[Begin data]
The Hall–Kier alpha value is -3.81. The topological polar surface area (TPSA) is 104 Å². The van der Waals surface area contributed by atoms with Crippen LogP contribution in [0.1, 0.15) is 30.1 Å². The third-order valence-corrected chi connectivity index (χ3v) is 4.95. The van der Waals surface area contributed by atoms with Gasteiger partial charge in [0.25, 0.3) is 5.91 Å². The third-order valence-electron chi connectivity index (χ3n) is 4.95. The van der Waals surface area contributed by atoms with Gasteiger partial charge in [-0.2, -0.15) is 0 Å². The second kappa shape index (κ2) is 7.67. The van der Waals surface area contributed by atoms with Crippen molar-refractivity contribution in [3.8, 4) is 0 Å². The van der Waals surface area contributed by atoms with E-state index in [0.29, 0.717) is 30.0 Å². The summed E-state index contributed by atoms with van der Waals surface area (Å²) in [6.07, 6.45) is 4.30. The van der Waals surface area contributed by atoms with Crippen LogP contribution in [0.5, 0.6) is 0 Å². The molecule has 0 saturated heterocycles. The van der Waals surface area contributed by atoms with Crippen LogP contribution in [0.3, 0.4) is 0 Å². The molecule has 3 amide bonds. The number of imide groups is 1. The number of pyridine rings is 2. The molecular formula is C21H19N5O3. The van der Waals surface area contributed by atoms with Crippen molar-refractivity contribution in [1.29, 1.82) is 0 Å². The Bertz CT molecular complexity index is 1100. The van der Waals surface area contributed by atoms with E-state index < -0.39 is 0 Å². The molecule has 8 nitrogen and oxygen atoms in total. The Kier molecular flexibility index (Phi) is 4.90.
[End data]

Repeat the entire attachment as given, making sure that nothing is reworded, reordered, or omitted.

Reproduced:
The Hall–Kier alpha value is -3.81. The topological polar surface area (TPSA) is 104 Å². The van der Waals surface area contributed by atoms with Crippen LogP contribution in [0.1, 0.15) is 30.1 Å². The third-order valence-corrected chi connectivity index (χ3v) is 4.95. The van der Waals surface area contributed by atoms with Gasteiger partial charge in [0.25, 0.3) is 5.91 Å². The third-order valence-electron chi connectivity index (χ3n) is 4.95. The van der Waals surface area contributed by atoms with Gasteiger partial charge in [-0.2, -0.15) is 0 Å². The second kappa shape index (κ2) is 7.67. The van der Waals surface area contributed by atoms with Crippen molar-refractivity contribution in [3.8, 4) is 0 Å². The van der Waals surface area contributed by atoms with E-state index in [0.29, 0.717) is 30.0 Å². The summed E-state index contributed by atoms with van der Waals surface area (Å²) in [6.07, 6.45) is 4.30. The van der Waals surface area contributed by atoms with Crippen LogP contribution in [0.5, 0.6) is 0 Å². The molecule has 0 saturated heterocycles. The van der Waals surface area contributed by atoms with Crippen LogP contribution in [0.3, 0.4) is 0 Å². The molecule has 3 amide bonds. The number of imide groups is 1. The number of pyridine rings is 2. The molecular formula is C21H19N5O3. The van der Waals surface area contributed by atoms with Crippen molar-refractivity contribution in [1.29, 1.82) is 0 Å². The Bertz CT molecular complexity index is 1100. The van der Waals surface area contributed by atoms with E-state index < -0.39 is 0 Å². The molecule has 8 nitrogen and oxygen atoms in total. The Kier molecular flexibility index (Phi) is 4.90.